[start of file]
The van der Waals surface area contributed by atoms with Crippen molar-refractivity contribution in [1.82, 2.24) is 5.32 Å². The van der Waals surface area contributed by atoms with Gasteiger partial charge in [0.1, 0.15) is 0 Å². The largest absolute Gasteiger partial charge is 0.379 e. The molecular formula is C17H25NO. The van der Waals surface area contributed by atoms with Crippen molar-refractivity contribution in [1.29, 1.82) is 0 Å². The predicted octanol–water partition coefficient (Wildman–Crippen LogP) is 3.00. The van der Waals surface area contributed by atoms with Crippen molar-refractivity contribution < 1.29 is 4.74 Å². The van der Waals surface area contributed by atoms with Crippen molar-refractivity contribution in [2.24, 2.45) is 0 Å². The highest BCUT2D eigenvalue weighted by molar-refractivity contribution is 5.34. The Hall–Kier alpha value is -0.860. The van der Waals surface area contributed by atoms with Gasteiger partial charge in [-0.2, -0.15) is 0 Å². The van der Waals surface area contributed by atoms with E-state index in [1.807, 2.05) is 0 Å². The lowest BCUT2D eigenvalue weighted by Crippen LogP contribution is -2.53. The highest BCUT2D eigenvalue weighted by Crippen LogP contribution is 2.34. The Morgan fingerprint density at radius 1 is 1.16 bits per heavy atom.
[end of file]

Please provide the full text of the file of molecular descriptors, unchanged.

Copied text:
The van der Waals surface area contributed by atoms with Crippen molar-refractivity contribution in [1.82, 2.24) is 5.32 Å². The van der Waals surface area contributed by atoms with Gasteiger partial charge in [0.1, 0.15) is 0 Å². The largest absolute Gasteiger partial charge is 0.379 e. The molecular formula is C17H25NO. The van der Waals surface area contributed by atoms with Crippen molar-refractivity contribution in [1.29, 1.82) is 0 Å². The predicted octanol–water partition coefficient (Wildman–Crippen LogP) is 3.00. The van der Waals surface area contributed by atoms with Crippen molar-refractivity contribution < 1.29 is 4.74 Å². The van der Waals surface area contributed by atoms with Crippen molar-refractivity contribution in [2.24, 2.45) is 0 Å². The highest BCUT2D eigenvalue weighted by molar-refractivity contribution is 5.34. The Hall–Kier alpha value is -0.860. The van der Waals surface area contributed by atoms with Gasteiger partial charge in [-0.2, -0.15) is 0 Å². The van der Waals surface area contributed by atoms with E-state index in [1.807, 2.05) is 0 Å². The lowest BCUT2D eigenvalue weighted by Crippen LogP contribution is -2.53. The highest BCUT2D eigenvalue weighted by Crippen LogP contribution is 2.34. The Morgan fingerprint density at radius 1 is 1.16 bits per heavy atom.